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Area Differences in Utilization of Medical Care and Mortality among U.S. Elderly

In: Perspectives on the Economics of Aging

Author

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  • Victor R. Fuchs
  • Mark B. McClellan
  • Jonathan S. Skinner

Abstract

This paper examines 313 U.S. areas for differences in medical care utilization and mortality of whites ages 65-84 in 1990. The variables included in the analysis are education, real income, cigarette sales, obesity, air pollution, percent black, and dummy variables for seven regions and five population size categories from MSAs over 500,000 to not in MSA. Utilization, especially inpatient care, is strongly positively related to mortality. Mortality is positively related to cigarette sales, obesity, air pollution and percent black. Utilization (especially outpatient) is significantly higher in MSAs with populations greater than 500,000. Mortality does not vary with population size, with or without controls. Florida is an outlier for both utilization (very high) and mortality (by far the lowest of any region). The puzzles of Floridian exceptionalism and the positive relation between white mortality and percent black are discussed but not resolved.
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Suggested Citation

  • Victor R. Fuchs & Mark B. McClellan & Jonathan S. Skinner, 2004. "Area Differences in Utilization of Medical Care and Mortality among U.S. Elderly," NBER Chapters,in: Perspectives on the Economics of Aging, pages 367-414 National Bureau of Economic Research, Inc.
  • Handle: RePEc:nbr:nberch:10349
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    References listed on IDEAS

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    1. Skinner, Jonathan & Fisher, Elliott, 1997. "Regional Disparities in Medicare Expenditures: An Opportunity for Reform," National Tax Journal, National Tax Association, vol. 50(3), pages 413-25, September.
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    5. Jonathan S. Skinner & Elliott S. Fisher & John Wennberg, 2005. "The Efficiency of Medicare," NBER Chapters,in: Analyses in the Economics of Aging, pages 129-160 National Bureau of Economic Research, Inc.
    6. Lin, Ge, 2000. "Regional assessment of elderly disability in the U.S," Social Science & Medicine, Elsevier, vol. 50(7-8), pages 1015-1024, April.
    7. Louise Sheiner & David M. Cutler, 1999. "The Geography of Medicare," American Economic Review, American Economic Association, vol. 89(2), pages 228-233, May.
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    9. Wennberg, John E. & Barnes, Benjamin A. & Zubkoff, Michael, 1982. "Professional uncertainty and the problem of supplier-induced demand," Social Science & Medicine, Elsevier, vol. 16(7), pages 811-824, January.
    10. Skinner, Jonathan & Fisher, Elliott, 1997. "Regional Disparities in Medicare Expenditures: An Opportunity for Reform," National Tax Journal, National Tax Association;National Tax Journal, vol. 50(3), pages 413-425, September.
    11. Chappie, Mike & Lave, Lester, 1982. "The health effects of air pollution: A reanalysis," Journal of Urban Economics, Elsevier, vol. 12(3), pages 346-376, November.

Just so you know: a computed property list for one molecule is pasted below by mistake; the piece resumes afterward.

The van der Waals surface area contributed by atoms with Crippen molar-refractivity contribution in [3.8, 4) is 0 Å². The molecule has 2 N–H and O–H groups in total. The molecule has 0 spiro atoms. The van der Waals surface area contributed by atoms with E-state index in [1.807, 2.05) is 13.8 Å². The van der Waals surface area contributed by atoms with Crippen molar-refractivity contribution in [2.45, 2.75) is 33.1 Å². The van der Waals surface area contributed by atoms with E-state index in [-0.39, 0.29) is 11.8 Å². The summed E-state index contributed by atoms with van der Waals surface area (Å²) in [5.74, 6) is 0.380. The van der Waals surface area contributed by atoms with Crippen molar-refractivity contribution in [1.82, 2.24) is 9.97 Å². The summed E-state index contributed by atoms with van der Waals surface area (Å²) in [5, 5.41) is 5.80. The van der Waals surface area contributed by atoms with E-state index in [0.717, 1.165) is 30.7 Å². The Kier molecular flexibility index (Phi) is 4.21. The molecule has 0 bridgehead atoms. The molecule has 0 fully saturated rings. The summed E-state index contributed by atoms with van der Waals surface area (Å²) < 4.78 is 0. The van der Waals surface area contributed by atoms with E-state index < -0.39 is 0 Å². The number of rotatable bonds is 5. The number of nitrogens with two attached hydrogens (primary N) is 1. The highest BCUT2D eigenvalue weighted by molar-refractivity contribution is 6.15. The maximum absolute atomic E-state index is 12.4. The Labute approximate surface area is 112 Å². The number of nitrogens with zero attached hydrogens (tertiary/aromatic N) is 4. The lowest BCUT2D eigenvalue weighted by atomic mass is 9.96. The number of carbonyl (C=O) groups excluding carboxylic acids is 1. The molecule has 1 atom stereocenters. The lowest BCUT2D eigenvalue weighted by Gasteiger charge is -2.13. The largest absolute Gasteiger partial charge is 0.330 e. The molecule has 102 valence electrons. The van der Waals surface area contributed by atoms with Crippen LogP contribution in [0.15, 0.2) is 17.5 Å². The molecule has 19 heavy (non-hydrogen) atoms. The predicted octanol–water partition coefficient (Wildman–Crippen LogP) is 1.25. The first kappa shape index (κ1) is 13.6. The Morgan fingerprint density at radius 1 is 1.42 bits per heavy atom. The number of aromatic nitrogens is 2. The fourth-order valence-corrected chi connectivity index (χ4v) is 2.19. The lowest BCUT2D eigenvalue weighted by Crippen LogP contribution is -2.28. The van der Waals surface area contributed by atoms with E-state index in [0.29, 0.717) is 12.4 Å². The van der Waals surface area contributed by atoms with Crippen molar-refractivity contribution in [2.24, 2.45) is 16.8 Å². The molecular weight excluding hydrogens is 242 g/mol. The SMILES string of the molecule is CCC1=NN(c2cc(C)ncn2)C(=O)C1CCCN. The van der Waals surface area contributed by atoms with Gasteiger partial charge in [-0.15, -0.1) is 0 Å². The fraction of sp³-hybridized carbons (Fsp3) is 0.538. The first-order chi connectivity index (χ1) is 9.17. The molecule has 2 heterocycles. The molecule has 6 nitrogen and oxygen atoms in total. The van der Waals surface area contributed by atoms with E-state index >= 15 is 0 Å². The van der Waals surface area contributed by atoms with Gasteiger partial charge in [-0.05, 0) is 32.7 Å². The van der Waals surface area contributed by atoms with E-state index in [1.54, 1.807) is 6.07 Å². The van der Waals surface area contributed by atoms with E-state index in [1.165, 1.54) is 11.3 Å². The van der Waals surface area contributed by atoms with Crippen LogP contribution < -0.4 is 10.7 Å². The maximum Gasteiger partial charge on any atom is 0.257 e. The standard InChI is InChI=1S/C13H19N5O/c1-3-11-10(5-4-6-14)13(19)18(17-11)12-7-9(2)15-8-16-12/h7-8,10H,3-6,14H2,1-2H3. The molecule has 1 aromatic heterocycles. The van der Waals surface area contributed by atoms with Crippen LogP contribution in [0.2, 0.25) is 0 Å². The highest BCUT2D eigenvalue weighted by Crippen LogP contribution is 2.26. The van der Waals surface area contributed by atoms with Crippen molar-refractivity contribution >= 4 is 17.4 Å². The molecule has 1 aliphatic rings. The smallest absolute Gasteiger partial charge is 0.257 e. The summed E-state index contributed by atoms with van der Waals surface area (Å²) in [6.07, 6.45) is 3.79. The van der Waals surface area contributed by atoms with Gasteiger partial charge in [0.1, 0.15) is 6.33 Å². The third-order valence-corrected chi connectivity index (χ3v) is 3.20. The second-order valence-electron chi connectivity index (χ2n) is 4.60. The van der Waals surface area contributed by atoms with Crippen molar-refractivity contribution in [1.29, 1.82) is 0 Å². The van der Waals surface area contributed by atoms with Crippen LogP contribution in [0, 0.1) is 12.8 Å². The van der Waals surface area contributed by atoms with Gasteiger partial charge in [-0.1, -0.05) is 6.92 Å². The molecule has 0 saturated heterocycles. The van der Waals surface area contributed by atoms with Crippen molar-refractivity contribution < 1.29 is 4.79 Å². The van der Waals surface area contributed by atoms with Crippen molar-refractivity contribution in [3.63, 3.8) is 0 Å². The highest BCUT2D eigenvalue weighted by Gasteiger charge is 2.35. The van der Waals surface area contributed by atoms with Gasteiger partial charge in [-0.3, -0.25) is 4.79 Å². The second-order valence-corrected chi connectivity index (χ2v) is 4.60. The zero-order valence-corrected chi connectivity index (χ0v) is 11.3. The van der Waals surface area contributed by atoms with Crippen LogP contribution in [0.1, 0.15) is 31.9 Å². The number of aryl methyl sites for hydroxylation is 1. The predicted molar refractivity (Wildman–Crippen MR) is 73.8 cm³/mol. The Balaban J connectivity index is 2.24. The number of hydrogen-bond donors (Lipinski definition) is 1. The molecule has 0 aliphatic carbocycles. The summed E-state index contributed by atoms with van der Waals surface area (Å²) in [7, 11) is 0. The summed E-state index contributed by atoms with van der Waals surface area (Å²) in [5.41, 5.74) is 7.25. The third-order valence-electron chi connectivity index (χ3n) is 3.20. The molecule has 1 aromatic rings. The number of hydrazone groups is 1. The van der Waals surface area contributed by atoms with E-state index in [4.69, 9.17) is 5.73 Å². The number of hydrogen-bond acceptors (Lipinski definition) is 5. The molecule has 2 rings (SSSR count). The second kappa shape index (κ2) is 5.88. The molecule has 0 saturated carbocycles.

12. Daniel P. Kessler & Mark B. McClellan, 1999. "Is Hospital Competition Socially Wasteful?," NBER Working Papers 7266, National Bureau of Economic Research, Inc.
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    Citations

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    Cited by:

    1. Deaton, Angus & Lubotsky, Darren, 2003. "Mortality, inequality and race in American cities and states," Social Science & Medicine, Elsevier, vol. 56(6), pages 1139-1153, March.
    2. Angus Deaton, 2003. "Health, Inequality, and Economic Development," Journal of Economic Literature, American Economic Association, vol. 41(1), pages 113-158, March.
    3. Arrieta, Alejandro, 2007. "A Structural Misclassifcation Model to Estimate the Impact of Physician Incentives on Healthcare Utilization," MPRA Paper 6718, University Library of Munich, Germany.
    4. Gowrisankaran Gautam & Town Robert & Barrette Eric, 2011. "Managed Care, Drug Benefits and Mortality: An Analysis of the Elderly," The B.E. Journal of Economic Analysis & Policy, De Gruyter, vol. 11(2), pages 1-32, January.
    5. repec:pri:rpdevs:deaton_lubotsky_mortality_inequality_and_race_in_american_cities_and_stat is not listed on IDEAS
    6. Jonathan S. Skinner & Elliott S. Fisher & John Wennberg, 2005. "The Efficiency of Medicare," NBER Chapters,in: Analyses in the Economics of Aging, pages 129-160 National Bureau of Economic Research, Inc.
    7. Do, D. Phuong & Finch, Brian Karl & Basurto-Davila, Ricardo & Bird, Chloe & Escarce, Jose & Lurie, Nicole, 2008. "Does place explain racial health disparities? Quantifying the contribution of residential context to the Black/white health gap in the United States," Social Science & Medicine, Elsevier, vol. 67(8), pages 1258-1268, October.
    8. Tullio Jappelli & Luigi Pistaferri & Guglielmo Weber, 2004. "Health Care Quality and Economic Inequality," CSEF Working Papers 120, Centre for Studies in Economics and Finance (CSEF), University of Naples, Italy.
    9. Marc Saez & Carme Saurina & Germà Coenders & Sònia González-Raya, 2006. "Use of primary health care services according to the different degrees of obesity in the Girona Health Region, Spain," Health Economics, John Wiley & Sons, Ltd., vol. 15(2), pages 173-193.
    10. Dunn, Abe & Shapiro, Adam Hale & Liebman, Eli, 2013. "Geographic variation in commercial medical-care expenditures: A framework for decomposing price and utilization," Journal of Health Economics, Elsevier, vol. 32(6), pages 1153-1165.

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    JEL classification:

    • I11 - Health, Education, and Welfare - - Health - - - Analysis of Health Care Markets

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